Joan has volunteering ingrained in her soul. She started at the Compassion Soup Kitchen 30 years ago and hasn’t stopped. “I started collecting the bread down on Chaffers Street on Saturday mornings, and then I did street collection, all that kind of volunteer stuff.”

Now in her 90s, she comes with her daughter twice a week to help at the Compassion Soup Kitchen with whatever is needed. “I just enjoy being allowed to be part of this. To me it is an exceptional place, it is unique and very special, and so are the people who work here, they are beautiful.”

She has been interested in helping since she was a child living on a farm with her family and saw her mother’s kindness. Her mother would feed those who were struggling during the depression. Eventually, Joan became interested in the work of the Sisters of Compassion and the life of their founder Meri Hōhepa Suzanne Aubert. “I was aware of the goodness of the sisters, but also intrigued with Suzanne Aubert’s story, and I still am. Such a little woman, from so far away, who gave so much energy and hope.”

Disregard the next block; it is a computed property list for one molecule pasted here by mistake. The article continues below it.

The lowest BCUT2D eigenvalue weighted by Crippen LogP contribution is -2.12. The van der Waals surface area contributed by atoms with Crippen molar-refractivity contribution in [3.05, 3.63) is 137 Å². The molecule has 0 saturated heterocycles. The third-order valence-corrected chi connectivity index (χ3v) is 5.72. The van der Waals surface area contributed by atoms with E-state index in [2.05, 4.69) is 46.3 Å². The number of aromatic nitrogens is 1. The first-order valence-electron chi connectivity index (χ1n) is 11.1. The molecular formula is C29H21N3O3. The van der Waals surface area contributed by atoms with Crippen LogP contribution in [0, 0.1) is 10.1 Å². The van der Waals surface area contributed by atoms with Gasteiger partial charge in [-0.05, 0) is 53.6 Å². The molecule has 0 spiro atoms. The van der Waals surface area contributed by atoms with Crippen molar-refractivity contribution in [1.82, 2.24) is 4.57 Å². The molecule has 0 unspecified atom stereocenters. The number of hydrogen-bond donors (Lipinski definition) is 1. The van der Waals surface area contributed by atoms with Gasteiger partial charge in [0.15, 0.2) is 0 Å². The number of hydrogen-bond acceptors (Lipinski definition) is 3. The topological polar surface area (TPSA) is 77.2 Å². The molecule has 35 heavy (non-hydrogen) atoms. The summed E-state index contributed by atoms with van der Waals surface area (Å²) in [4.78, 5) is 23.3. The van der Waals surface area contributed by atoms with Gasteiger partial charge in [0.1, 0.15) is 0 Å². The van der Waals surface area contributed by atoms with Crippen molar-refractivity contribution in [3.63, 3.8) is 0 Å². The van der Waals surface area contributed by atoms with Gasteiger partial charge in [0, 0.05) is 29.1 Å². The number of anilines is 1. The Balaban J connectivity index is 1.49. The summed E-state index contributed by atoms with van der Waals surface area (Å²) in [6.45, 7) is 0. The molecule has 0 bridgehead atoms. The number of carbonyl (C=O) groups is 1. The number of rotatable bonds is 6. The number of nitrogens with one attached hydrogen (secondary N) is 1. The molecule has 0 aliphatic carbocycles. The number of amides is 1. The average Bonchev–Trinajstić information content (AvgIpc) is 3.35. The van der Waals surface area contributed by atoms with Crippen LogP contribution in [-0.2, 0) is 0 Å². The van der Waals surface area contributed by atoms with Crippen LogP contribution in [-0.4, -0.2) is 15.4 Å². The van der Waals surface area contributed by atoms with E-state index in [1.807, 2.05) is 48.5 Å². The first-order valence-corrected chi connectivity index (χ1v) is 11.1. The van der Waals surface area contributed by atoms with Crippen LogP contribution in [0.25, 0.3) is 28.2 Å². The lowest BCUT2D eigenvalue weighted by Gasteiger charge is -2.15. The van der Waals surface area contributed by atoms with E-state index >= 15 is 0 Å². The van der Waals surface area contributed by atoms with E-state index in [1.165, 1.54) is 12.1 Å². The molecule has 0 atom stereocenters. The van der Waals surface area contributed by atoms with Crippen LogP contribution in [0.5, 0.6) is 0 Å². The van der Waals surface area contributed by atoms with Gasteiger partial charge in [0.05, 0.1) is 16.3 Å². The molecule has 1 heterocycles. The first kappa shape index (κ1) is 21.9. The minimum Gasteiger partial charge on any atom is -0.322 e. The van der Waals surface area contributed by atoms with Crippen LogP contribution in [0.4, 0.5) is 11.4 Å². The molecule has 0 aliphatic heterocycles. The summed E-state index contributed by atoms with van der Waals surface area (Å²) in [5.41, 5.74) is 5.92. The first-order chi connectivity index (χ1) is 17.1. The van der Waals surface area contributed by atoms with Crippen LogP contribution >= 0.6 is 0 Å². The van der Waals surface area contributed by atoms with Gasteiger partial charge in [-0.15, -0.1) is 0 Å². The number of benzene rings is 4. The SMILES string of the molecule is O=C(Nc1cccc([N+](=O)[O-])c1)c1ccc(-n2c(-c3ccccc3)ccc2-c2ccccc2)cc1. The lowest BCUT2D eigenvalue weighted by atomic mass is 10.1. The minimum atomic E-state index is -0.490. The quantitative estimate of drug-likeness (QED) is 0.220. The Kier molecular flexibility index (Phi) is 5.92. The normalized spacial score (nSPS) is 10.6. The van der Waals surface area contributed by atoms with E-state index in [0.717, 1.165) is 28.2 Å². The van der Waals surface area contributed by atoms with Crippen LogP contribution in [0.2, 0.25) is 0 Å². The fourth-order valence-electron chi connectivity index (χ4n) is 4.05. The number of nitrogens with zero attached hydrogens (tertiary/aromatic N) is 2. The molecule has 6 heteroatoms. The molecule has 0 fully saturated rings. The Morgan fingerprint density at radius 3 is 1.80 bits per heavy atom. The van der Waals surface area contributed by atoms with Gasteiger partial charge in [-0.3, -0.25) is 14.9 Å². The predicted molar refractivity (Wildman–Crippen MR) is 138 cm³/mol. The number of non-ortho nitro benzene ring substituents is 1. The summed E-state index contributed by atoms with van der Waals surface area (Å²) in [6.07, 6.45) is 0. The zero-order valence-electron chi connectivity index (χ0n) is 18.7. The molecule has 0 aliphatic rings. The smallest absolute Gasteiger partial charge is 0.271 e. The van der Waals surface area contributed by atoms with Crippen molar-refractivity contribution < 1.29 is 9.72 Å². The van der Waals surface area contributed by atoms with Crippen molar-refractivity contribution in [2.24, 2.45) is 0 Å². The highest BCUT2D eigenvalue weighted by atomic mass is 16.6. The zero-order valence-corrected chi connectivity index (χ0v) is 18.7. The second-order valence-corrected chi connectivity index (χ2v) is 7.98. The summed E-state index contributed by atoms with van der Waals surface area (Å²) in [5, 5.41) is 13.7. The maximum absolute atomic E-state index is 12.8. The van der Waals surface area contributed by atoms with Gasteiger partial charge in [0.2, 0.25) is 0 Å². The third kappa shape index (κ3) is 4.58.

After reading and learning about the life of Meri Hōhepa Suzanne Aubert, Joan felt she was doing too little and decided to volunteer at the Compassion Soup Kitchen. Since then, 30 years have passed, filled with countless stories and encounters with numerous people, yet the sentiment regarding the value of this place remains unchanged.

“The Compassion Soup Kitchen is doing an amazing job, it’s a great place, very well run, and wonderful to be attached to.”
After all her years as a volunteer, Joan assures that, “I will keep coming as long as I can, I have my driving licence, and I just want to keep coming.”